Spencer Davis, the Welsh rhythm guitarist and songwriter who lent his name to one of the most popular and influential British Invasion groups of the 1960s with hits including “Gimme Some Lovin’” and “I’m a Man”, died Monday of pneumonia in Los Angeles. He was 81.
His death was announced by longtime agent and friend Bob Birk, who said Davis had been hospitalized for a week.
In addition to its hits, which combined young England’s fascination with American rhythm & blues and post-Beatles pop, The Spencer Davis Group is remembered as the band that introduced a young Steve Winwood to the world. Discovered at 14 by Davis, who recognized a vocal talent that would continue charting records for decades, Winwood left the group in 1967 to cofound the seminal FM-radio band Traffic, and, in 1969, Blind Faith with Eric Clapton, Ginger Baker and Ric Grech.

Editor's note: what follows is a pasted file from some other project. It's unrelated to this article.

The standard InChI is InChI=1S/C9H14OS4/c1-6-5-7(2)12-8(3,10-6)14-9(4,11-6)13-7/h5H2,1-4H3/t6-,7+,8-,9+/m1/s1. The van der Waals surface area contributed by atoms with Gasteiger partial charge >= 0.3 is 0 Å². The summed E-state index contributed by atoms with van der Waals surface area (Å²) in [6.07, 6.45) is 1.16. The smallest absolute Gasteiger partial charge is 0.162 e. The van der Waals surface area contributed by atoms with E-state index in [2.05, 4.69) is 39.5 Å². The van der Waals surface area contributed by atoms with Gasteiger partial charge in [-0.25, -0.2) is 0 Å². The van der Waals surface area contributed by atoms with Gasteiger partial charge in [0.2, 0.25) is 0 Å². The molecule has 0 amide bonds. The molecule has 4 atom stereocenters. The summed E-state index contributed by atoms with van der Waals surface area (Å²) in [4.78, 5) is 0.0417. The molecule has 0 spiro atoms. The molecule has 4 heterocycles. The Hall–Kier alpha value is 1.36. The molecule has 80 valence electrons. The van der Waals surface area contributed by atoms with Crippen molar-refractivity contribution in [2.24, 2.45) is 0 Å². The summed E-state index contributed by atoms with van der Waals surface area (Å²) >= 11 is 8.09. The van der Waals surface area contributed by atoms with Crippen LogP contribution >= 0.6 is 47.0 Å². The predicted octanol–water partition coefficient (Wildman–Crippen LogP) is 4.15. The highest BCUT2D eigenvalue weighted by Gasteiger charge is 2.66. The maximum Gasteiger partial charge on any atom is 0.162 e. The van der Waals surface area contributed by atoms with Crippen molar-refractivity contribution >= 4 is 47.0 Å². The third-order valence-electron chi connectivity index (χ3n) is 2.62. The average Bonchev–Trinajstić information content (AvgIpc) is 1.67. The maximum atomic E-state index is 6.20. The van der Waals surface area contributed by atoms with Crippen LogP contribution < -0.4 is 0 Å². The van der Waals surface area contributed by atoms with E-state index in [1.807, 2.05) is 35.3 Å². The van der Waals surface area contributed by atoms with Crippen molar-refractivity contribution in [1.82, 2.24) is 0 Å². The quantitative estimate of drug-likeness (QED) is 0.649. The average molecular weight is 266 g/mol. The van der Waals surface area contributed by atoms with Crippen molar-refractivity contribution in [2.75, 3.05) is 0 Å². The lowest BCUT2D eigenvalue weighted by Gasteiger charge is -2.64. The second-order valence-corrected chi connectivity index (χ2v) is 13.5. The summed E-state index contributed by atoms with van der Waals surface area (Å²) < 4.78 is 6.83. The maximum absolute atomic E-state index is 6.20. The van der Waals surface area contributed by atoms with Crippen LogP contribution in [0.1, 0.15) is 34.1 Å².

While Winwood went on to a successful solo career that continues today, Davis pivoted to the business side of the recording industry, becoming a successful promoter for Island Records, where he worked with Bob Marley, Robert Palmer and his former protege Winwood. Davis continued to tour with reformed versions of his namesake band through the years.
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